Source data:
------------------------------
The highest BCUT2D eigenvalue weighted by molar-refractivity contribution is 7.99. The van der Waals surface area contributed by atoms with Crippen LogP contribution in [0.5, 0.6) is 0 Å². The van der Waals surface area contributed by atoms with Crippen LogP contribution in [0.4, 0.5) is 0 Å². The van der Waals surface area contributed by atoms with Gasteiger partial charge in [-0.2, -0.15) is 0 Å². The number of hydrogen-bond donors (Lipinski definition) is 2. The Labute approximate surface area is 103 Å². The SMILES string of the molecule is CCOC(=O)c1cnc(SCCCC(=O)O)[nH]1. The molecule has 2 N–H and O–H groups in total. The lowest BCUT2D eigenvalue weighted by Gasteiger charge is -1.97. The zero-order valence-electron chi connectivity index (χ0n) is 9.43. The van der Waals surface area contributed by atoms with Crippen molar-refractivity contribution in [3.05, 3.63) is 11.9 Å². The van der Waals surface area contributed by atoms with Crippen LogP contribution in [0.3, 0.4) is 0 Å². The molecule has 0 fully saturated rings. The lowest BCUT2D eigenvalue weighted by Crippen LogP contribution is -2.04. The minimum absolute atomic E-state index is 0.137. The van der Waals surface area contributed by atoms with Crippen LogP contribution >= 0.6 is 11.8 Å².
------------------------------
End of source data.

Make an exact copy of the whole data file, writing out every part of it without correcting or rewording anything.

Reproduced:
The highest BCUT2D eigenvalue weighted by molar-refractivity contribution is 7.99. The van der Waals surface area contributed by atoms with Crippen LogP contribution in [0.5, 0.6) is 0 Å². The van der Waals surface area contributed by atoms with Crippen LogP contribution in [0.4, 0.5) is 0 Å². The van der Waals surface area contributed by atoms with Gasteiger partial charge in [-0.2, -0.15) is 0 Å². The number of hydrogen-bond donors (Lipinski definition) is 2. The Labute approximate surface area is 103 Å². The SMILES string of the molecule is CCOC(=O)c1cnc(SCCCC(=O)O)[nH]1. The molecule has 2 N–H and O–H groups in total. The lowest BCUT2D eigenvalue weighted by Gasteiger charge is -1.97. The zero-order valence-electron chi connectivity index (χ0n) is 9.43. The van der Waals surface area contributed by atoms with Crippen molar-refractivity contribution in [3.05, 3.63) is 11.9 Å². The van der Waals surface area contributed by atoms with Crippen LogP contribution in [0.3, 0.4) is 0 Å². The molecule has 0 fully saturated rings. The lowest BCUT2D eigenvalue weighted by Crippen LogP contribution is -2.04. The minimum absolute atomic E-state index is 0.137. The van der Waals surface area contributed by atoms with Crippen LogP contribution >= 0.6 is 11.8 Å².